“I will only hire someone to work directly for me if I would work for that person,” Zuckerberg told an audience gathered in Barcelona during the fourth instalment of ‘Q&A with Mark’. The “Zuckerberg Golden Rule” holds value for both employers and employees. For those doing the hiring, he stresses the importance of resisting the urge to settle for lesser candidates in the name of manpower. Over the long term, you’re only going to be better with the right people, not more people.
As they say, work smarter, not harder.
For the person hoping to be hired, this begs the question: in applying to become an employee, how can you be a boss?
Tell your congressmen you want them to be pro-internet. My Facebook post is here: https://t.co/XEmFNxGt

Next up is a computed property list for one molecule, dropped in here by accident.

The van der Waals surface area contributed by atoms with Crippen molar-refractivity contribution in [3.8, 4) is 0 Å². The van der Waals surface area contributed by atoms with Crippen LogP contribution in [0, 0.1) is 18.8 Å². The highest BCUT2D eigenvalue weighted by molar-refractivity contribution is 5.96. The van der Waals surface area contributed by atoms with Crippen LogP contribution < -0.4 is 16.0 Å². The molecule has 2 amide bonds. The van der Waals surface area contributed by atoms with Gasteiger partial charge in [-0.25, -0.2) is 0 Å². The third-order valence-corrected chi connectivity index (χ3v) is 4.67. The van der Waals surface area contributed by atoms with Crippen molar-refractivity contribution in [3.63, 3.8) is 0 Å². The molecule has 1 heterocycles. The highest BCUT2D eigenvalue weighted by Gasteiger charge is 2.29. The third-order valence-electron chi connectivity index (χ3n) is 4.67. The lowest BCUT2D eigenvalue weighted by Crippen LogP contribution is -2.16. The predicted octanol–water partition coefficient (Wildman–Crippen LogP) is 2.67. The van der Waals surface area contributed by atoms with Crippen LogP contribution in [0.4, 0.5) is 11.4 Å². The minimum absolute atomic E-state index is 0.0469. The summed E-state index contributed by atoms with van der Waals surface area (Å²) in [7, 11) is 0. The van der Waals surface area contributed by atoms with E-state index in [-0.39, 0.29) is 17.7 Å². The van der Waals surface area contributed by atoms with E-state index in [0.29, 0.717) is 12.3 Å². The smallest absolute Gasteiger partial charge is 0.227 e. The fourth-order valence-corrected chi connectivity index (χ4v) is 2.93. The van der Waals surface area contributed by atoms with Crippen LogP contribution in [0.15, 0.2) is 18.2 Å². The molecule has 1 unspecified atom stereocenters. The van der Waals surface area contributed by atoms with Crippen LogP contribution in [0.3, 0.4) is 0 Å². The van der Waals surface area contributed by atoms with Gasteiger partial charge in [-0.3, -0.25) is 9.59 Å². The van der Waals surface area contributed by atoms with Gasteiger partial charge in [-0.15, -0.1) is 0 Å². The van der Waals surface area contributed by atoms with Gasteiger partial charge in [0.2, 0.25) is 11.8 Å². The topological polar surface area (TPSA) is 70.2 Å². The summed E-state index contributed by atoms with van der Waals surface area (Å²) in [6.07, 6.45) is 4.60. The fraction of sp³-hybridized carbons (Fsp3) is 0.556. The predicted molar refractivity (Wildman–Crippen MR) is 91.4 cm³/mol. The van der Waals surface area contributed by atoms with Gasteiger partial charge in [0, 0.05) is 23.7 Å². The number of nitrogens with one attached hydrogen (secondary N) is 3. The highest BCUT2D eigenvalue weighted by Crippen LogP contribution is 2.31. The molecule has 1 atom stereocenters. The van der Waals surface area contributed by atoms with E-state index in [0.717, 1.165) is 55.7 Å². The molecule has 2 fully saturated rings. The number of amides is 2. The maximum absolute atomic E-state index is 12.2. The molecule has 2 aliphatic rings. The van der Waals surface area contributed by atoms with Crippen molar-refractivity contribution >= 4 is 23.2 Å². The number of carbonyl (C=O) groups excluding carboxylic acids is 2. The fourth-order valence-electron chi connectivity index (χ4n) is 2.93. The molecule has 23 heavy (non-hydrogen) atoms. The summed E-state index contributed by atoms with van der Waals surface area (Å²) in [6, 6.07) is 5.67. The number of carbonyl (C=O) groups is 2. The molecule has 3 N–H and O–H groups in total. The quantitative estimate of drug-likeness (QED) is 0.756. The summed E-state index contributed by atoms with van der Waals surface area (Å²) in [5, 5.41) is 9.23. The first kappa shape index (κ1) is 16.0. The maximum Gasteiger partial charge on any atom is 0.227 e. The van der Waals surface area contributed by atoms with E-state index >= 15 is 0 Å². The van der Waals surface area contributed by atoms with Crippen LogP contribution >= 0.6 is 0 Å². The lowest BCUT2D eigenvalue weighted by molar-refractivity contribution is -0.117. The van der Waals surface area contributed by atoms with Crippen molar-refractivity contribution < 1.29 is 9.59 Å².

— Mark Zuckerberg (@finkd) January 18, 2012/blockquote>
Zuckerberg states that Sheryl Sandberg, Facebook’s Chief Operating Officer, is the perfect example of the kind of employee that he would happily serve. While Zuckerberg respects having mentors outside of the company, he believes that the most influential figures in his life are the colleagues he sees on a daily basis. “Sheryl would be at the top of that list,” he noted, crediting her with the fact that 2 million businesses advertise on Facebook today.
Sandberg is well-renowned for her book Lean In, which is written primarily for women and discusses the unique challenges faced by women in professional settings. However, there are certain teachings within her books that hold true for all genders, professions and seniority levels. Among these are having the confidence to ask controversial questions that may spark necessary discussions, crushing the stigma associated with showing feelings in workplace decisions and engaging with every employee, regardless of their level or role.